Having fun during finals
If final exams tested students’ knowledge of Facebook applications and recent relationship status changes, there would perhaps be no need to even study. A 4.0 QPA would come effortlessly to the majority of students across campus. Unfortunately, however, students next week will begin the torture, not of studying people’s personal lives on social networking sites, but rather, the mechanics of trusses, the behavior of circuits, the intricacies of Java programming, the history of music and art, and the musings of long-ago literary works. Stalker Skills 101, given courtesy of Facebook, will not be tested.
Finals are stressful for students, to say the least. With some exams counting for as much as 40 percent of students’ grades, tensions run as high as can be as students prepare for the worst. An exam gone wrong can change a semester grade from an A to a B, or even a B to a C. And needless to say, a C for a Carnegie Mellon student can be likened to the end of the universe.
However, there is a side of exam time that students often forget. Final exams mean that the summer sun is just around the corner, and that another year of school has finally ended. The vacation coming up is three months of freedom, not a tease like mid-semester break, but a true time to relax, stop obsessively checking e-mail, and allow oneself to leave the realm of the university and hopefully get some sleep.
An unlucky few will have to wait until the last possible day to go home. By this time, the campus is relatively empty with the remaining students and the seniors, still waiting for commencement, splitting their time between trips to PHI Bar and musings on everything but the academics that have consumed four (or sometimes five) years of their lives.
Yet, there is something to be learned from the seniors. It is probably not a good idea to party the time away and not study, but relaxation and fun are the keys to remaining sane during final exams.
With the appropriate planning for finals studying, a student can manage to study, take breaks, and not go insane. While for some subjects, it may seem necessary to never stop studying, it is important to realize that a whole semester cannot be learned in a few days’ time. It is indeed unfortunate for someone to realize that he or she has not attended class in a long while and thus does not understand the course material, but sometimes limitations must be recognized. It is not beneficial, for example, to study for one test and not have time to even glance at another subject, or to study so much that a student oversleeps and misses the exam or is so tired that he or she does not remember the material studied the night before.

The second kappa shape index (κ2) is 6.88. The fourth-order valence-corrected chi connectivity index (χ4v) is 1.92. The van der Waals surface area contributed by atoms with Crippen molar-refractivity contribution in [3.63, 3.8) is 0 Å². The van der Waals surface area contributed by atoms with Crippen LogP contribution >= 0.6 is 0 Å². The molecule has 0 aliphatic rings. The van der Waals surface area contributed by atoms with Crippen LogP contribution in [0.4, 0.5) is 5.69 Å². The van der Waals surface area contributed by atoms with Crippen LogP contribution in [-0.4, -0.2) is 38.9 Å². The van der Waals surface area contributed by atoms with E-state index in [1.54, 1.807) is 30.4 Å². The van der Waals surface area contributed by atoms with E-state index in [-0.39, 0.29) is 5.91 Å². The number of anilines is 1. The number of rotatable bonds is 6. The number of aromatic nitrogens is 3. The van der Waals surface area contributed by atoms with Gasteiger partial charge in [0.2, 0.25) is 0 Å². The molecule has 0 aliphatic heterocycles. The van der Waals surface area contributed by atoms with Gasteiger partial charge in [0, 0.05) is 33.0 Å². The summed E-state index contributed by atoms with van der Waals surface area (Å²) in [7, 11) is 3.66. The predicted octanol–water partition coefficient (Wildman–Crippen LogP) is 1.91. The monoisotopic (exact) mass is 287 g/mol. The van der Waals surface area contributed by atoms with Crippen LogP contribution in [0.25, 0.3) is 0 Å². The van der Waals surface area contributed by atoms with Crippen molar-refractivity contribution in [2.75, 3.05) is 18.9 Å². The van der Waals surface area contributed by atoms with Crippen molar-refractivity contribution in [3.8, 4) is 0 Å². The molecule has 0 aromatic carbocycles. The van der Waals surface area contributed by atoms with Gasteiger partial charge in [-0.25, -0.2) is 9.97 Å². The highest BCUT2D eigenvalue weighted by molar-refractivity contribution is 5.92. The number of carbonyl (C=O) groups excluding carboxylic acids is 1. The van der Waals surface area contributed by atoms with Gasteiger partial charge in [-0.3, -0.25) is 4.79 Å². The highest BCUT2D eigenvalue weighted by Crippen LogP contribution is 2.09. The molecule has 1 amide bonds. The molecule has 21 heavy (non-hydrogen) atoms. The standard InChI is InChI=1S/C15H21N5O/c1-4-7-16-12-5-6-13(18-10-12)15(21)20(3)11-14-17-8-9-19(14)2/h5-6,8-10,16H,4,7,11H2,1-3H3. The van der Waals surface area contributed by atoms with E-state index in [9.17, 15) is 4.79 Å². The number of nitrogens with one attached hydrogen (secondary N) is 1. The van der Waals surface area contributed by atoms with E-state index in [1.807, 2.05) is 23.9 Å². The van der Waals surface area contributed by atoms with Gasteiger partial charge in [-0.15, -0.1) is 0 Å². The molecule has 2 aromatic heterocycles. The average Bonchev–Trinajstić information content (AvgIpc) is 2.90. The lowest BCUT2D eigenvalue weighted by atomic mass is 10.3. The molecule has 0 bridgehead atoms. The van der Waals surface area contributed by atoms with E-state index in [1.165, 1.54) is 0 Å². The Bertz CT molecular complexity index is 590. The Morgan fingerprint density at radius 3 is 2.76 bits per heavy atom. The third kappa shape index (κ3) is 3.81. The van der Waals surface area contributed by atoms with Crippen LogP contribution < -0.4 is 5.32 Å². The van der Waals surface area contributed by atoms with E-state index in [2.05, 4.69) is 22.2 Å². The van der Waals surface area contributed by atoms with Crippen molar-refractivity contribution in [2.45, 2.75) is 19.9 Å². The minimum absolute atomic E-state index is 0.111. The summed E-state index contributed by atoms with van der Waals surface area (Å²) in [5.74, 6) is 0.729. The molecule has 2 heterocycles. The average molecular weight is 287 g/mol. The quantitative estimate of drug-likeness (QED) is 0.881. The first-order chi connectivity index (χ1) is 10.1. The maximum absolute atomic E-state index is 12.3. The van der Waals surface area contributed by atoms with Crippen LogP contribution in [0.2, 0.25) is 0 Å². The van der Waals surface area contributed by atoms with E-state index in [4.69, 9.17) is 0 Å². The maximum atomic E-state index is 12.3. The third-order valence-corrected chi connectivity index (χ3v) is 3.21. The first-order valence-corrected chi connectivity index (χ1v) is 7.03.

There are many ways to kick back and relax for short periods of time to take a break from studying.
Going to the gym, for example, can take as little as an hour, but can provide immense amounts of stress relief. Students can envision their differential equations exams in their heads as they take out their frustrations on a high-speed treadmill.
Seeing a movie or going out to dinner for a night can help to take final exams off of students’ minds. As long as a short dinner does not become an all-night pub crawl the night before a final, it is perfectly acceptable.
As Carnegie Mellon students, we are trained to keep working no matter the circumstances in an almost robotic way. Granted, this makes the real world that much easier to confront upon graduation. However, it is also necessary for the sake of students’ sanity to recognize that there is still life outside of studying during finals week.
For those unfortunate times when you return from dinner to a year’s worth of material for an insanely difficult course, it is important to make the most of your studying.
The best all-night study partner may not be your most talkative friend, with whom you could gossip for hours, unless you two can truly commit to concentration. The best place for studying, likewise, varies for everyone. While many find the tables at Hunt to be the best environment, others choose Starbucks or Kiva Han on Craig Street, while some students prefer to remain in the comfort of their own desks.
Regardless of location, students require fuel to study and perform at their maximum abilities. For a nice break from studying, first-years need only combine their leftover DineX dollars and Vocelli’s. Upperclassmen can stock up beforehand or traipse among the late-night venues of www.campusfood.com or www.mealsdelivered.com looking for that one cheap, special snack to get them through the night.
Exam time may not be the most fun for a large number of students; however, it is no doubt one of university bonding. All Carnegie Mellon students are in it together and feel each other’s pain. That desk full of huge index card piles, scary textbooks, and incomprehensible notes is the only thing between this year and the next. And, in the middle of the two, there is all of summer break to catch up on much-needed sleep and sanity of mind with no mention of the number pi, classic literary works, or the threat of the much-feared R.